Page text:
10. Sight and Sound: A Daunting Task for Evolution
The URL for my book is www.Evo-illusion.com.
The above video is about my book Evo-illusion, now available at Amazon. The page begins below.
Click on the lower left arrow to see how evolutionists think eyes evolved. Notice how the optic nerve, the immensely complex visual code, and visual cortex are ignored as part of the evolutionary sequence. They are just there in the video, but not even mentioned.
Evo-illusionists always talk about the origins of vision and sound from “this side,” from the side where both already exist. It’s easy to make up stories about something that already exists. But what about looking at vision and hearing from the “other side,” from the side where there was no vision or hearing. To clarify what I’m talking about, here is a good thought experiment: Imagine that you and the one hundred smartest people who ever lived, of your choice, are grouped on the early Earth before any life existed. Pick anyone you want for your group: Einstein, Hawking, Stephen Lyndon (tic), Newton, Da Vinci. Imagine that you have your entire physical bodies, just like they are now, with one caveat. You and the whole group of one hundred geniuses have no vision or hearing. You are totally blind and deaf. In fact, you don’t even have the “dark screen” that you have now when you close your eyes. Imagine trying to see with your big toe with your sock and shoe on, and hear with your little toe . You and your group have absolutely no concept of what sight and sound are. Every twelve hours or so, the sun comes up and warms your bodies. You can feel the heat from the electromagnetic waves it gives off, but of course, no one in the group has any idea what the source of the warmth is. Then about twelve hours later, for some reason, it cools off. Once in a while, a boulder falls. You can feel the sound waves that tickle the hairs on your skin. Would your group, or anyone in it, get the idea that if you made a certain type of equipment, like a retina, optic nerve, visual cortex, and complex code, and if you somehow could train your brains to perceive light, color, and visual images, you would be able to see? Would the term “see” have any meaning at all? Could anyone in the group even imagine what vision was? Would your group, or anyone in it, get the idea that if you made a certain type of equipment, like an ear, eardrum, auditory nerve, auditory cortex in your brains, and if you trained your brains to perceive sound, you would be able to hear? Would the terms hear or sound have any meaning at all? Could anyone in the group even imagine what sound was? The answer is pretty plain. Your group would be blind and deaf forever. You and your group, most likely, would never figure out what the sun or the moon even was or that they existed or that you lived on a giant ball, which makes non-occurring miraculous mutations and supernatural selection brilliant beyond imagination if it actually did the inventing and assembly necessary to bring vision and hearing into existence. Is it that intelligent? Is it more intelligent than you and the hundred smartest people who ever lived?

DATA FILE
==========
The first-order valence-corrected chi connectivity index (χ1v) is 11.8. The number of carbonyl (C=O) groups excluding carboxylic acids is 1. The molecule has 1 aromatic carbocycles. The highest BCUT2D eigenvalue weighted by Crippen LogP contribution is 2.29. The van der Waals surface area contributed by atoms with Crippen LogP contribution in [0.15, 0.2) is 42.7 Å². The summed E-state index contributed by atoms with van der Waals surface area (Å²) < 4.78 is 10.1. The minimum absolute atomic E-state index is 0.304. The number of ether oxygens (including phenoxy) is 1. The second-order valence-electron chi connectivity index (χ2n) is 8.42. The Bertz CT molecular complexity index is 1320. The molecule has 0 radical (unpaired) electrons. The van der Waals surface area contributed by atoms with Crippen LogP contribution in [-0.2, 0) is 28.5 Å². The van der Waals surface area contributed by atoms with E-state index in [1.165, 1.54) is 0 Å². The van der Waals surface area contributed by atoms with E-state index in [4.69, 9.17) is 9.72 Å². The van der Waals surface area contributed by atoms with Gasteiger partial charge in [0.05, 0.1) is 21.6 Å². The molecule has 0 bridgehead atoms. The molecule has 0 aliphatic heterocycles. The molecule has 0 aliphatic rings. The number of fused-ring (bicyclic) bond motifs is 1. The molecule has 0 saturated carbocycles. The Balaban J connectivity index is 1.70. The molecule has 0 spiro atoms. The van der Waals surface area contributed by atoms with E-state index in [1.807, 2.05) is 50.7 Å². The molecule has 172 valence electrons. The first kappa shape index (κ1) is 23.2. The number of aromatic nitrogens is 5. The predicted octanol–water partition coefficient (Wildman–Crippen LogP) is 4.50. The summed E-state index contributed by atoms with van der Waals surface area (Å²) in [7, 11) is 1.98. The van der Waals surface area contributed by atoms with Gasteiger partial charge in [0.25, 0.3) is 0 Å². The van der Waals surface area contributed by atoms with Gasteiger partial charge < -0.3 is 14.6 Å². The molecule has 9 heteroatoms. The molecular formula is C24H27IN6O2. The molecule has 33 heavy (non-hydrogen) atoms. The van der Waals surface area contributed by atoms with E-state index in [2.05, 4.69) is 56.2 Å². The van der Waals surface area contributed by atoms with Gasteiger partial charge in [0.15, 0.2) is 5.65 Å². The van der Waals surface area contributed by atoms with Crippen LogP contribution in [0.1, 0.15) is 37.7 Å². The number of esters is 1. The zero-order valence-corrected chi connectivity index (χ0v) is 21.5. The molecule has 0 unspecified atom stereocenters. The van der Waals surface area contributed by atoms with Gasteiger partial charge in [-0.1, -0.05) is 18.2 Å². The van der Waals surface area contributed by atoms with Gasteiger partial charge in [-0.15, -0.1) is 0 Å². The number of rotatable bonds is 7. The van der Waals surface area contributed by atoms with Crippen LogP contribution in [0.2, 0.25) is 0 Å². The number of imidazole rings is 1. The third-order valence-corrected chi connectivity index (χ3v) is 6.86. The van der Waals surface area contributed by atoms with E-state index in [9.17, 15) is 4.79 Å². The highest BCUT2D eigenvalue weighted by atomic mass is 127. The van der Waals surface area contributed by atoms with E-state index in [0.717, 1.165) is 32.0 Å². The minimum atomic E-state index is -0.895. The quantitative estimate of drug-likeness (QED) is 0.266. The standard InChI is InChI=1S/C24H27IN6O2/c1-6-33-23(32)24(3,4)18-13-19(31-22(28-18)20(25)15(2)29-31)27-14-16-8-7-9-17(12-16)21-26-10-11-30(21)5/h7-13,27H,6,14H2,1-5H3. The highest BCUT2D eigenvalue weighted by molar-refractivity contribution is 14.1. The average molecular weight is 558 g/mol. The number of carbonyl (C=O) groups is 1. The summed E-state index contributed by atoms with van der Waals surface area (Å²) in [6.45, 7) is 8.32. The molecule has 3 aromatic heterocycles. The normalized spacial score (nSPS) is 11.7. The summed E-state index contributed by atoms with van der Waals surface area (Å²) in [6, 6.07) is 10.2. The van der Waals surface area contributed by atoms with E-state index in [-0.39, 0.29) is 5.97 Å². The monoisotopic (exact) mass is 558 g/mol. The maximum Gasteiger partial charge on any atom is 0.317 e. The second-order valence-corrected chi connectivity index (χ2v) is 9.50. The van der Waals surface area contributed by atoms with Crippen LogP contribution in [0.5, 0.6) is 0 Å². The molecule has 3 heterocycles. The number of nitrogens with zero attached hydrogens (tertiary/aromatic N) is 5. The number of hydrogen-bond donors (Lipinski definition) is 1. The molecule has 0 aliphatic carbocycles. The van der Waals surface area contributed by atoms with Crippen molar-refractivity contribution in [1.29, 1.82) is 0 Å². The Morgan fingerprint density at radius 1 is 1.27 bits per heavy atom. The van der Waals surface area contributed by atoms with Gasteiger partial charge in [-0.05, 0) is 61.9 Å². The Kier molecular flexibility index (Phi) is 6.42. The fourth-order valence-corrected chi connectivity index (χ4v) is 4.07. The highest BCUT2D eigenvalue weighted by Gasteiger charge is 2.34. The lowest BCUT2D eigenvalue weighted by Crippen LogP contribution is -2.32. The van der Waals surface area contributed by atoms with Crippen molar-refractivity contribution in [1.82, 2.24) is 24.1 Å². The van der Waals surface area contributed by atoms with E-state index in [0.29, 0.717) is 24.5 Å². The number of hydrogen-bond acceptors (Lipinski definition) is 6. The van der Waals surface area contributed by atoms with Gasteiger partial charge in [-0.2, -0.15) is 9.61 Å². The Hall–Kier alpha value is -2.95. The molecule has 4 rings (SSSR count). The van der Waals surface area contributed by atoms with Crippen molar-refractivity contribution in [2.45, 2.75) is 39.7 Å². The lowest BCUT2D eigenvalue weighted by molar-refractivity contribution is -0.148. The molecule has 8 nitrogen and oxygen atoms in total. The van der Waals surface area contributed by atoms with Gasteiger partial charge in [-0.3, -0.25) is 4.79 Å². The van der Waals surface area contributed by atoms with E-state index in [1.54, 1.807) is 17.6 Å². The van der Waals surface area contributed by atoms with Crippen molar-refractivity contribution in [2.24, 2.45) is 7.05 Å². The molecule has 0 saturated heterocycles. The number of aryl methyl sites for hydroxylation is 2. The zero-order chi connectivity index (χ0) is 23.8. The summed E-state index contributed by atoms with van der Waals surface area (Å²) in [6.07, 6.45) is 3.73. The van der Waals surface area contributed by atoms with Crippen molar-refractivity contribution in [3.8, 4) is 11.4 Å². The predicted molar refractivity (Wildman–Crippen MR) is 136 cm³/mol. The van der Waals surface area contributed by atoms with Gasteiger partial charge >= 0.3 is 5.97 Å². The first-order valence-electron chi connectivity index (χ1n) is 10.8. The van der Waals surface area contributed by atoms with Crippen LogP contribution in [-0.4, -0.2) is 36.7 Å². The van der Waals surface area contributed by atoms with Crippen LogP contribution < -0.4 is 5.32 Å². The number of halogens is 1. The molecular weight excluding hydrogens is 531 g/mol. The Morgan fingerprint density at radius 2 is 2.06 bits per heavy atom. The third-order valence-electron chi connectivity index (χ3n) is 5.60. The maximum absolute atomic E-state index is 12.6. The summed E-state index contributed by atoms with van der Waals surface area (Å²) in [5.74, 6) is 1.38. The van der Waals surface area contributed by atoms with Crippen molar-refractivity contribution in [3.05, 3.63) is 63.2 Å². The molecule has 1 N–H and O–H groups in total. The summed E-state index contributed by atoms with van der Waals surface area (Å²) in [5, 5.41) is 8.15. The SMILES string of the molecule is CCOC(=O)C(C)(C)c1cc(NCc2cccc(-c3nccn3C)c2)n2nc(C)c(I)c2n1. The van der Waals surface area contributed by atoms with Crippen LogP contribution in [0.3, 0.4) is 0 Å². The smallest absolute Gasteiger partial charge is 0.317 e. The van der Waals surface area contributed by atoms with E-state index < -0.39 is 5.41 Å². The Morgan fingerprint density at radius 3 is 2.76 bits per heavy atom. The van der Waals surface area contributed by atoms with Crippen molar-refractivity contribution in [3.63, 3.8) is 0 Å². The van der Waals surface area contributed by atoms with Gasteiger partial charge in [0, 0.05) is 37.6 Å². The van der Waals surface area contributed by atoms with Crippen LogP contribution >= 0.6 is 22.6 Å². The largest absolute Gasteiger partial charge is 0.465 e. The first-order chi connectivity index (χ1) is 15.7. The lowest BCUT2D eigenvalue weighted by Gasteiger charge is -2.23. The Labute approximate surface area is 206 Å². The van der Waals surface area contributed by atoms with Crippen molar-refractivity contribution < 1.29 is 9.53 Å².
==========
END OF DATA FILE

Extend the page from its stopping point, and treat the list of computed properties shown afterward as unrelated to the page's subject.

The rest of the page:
For the sake of simplicity in this discussion, I am going to break down the visual system into just four major parts: the eyeballs with retina, the visual code, the optic nerve, and the visual cortex. These four items are minimal requirements for vision, no matter how simple, no matter what species. What I am going to discuss here will be dismissed by evo-illusionists as “irreducible complexity”. So I ask the reader to think openly, and don’t read this with any preconceived notions. Just look at the challenge and go from there with your own objective thinking. The question I have for evo-illusionists is, which evolved first: the retina (eyeball), the optic nerve, the visual cortex, or the code. Since all of these are interdependent, they would have had to show up at the same time. Not one of the four items could have preceded the others, as they would be useless. It is unimaginable to think of a different use that could be assigned to each part individually, and how each could individually give the carrier an advantage. If any one to three of these items were partially evolved without the fourth, vision would be zero percent. There would be no possible advantage, and evolution could not continue as described by evo-illusionists. Below are three scenarios: missing eyes, missing visual cortex, and missing optic nerve, all of which would make the visual system useless. And, of course, the missing code would be equally debilitating.
To get a real idea of how impossible it would be for evolution to have formed eyes and sight, it is necessary to look at what light and color really are. During its first 4+ billion years, the planet earth was completely devoid of light and color. It wasn’t even black; it was completely and profoundly dark. No animal had any idea whatsoever what light and color were because virtually 100% of all animals had no eyes or visual system of any kind. Certain early protozoans carried opsins, a group of light-sensitive proteins found in photoreceptor cells of the human retina. However no species existed with a visual cortex that would provide a field of vision. Further, the sun does not give off light at all.